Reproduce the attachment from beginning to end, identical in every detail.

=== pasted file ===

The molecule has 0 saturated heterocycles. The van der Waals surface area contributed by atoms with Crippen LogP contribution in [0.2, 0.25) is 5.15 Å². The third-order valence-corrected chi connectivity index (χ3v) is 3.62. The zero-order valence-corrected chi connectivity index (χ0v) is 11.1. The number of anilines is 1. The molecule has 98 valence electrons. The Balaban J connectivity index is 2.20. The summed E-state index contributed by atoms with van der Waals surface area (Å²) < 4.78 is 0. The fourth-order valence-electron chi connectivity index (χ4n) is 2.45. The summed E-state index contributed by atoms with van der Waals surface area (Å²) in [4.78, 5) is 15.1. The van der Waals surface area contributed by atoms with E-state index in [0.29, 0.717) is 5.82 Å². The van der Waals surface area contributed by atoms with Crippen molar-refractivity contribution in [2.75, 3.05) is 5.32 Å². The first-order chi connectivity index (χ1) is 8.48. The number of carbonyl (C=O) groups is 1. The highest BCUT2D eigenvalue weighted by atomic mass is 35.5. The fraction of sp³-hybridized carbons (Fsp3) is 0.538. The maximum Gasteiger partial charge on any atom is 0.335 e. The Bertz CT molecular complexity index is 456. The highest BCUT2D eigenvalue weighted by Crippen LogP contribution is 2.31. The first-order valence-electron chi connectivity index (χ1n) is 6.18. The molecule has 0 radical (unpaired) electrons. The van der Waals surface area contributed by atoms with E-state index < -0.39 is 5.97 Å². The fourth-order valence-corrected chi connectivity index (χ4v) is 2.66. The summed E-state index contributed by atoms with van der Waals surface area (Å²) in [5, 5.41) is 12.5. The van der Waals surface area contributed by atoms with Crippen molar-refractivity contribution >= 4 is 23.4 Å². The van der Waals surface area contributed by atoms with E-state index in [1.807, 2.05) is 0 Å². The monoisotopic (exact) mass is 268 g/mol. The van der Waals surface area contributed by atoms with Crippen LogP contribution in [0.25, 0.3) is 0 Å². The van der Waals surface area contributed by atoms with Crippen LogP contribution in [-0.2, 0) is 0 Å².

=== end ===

The molecule has 0 saturated heterocycles. The van der Waals surface area contributed by atoms with Crippen LogP contribution in [0.2, 0.25) is 5.15 Å². The third-order valence-corrected chi connectivity index (χ3v) is 3.62. The zero-order valence-corrected chi connectivity index (χ0v) is 11.1. The number of anilines is 1. The molecule has 98 valence electrons. The Balaban J connectivity index is 2.20. The summed E-state index contributed by atoms with van der Waals surface area (Å²) < 4.78 is 0. The fourth-order valence-electron chi connectivity index (χ4n) is 2.45. The summed E-state index contributed by atoms with van der Waals surface area (Å²) in [4.78, 5) is 15.1. The van der Waals surface area contributed by atoms with E-state index in [0.29, 0.717) is 5.82 Å². The van der Waals surface area contributed by atoms with Crippen molar-refractivity contribution in [2.75, 3.05) is 5.32 Å². The first-order chi connectivity index (χ1) is 8.48. The number of carbonyl (C=O) groups is 1. The highest BCUT2D eigenvalue weighted by atomic mass is 35.5. The fraction of sp³-hybridized carbons (Fsp3) is 0.538. The maximum Gasteiger partial charge on any atom is 0.335 e. The Bertz CT molecular complexity index is 456. The highest BCUT2D eigenvalue weighted by Crippen LogP contribution is 2.31. The first-order valence-electron chi connectivity index (χ1n) is 6.18. The molecule has 0 radical (unpaired) electrons. The van der Waals surface area contributed by atoms with E-state index < -0.39 is 5.97 Å². The fourth-order valence-corrected chi connectivity index (χ4v) is 2.66. The summed E-state index contributed by atoms with van der Waals surface area (Å²) in [5, 5.41) is 12.5. The van der Waals surface area contributed by atoms with Crippen molar-refractivity contribution >= 4 is 23.4 Å². The van der Waals surface area contributed by atoms with E-state index in [1.807, 2.05) is 0 Å². The monoisotopic (exact) mass is 268 g/mol. The van der Waals surface area contributed by atoms with Crippen LogP contribution in [0.25, 0.3) is 0 Å². The van der Waals surface area contributed by atoms with Crippen LogP contribution in [-0.2, 0) is 0 Å².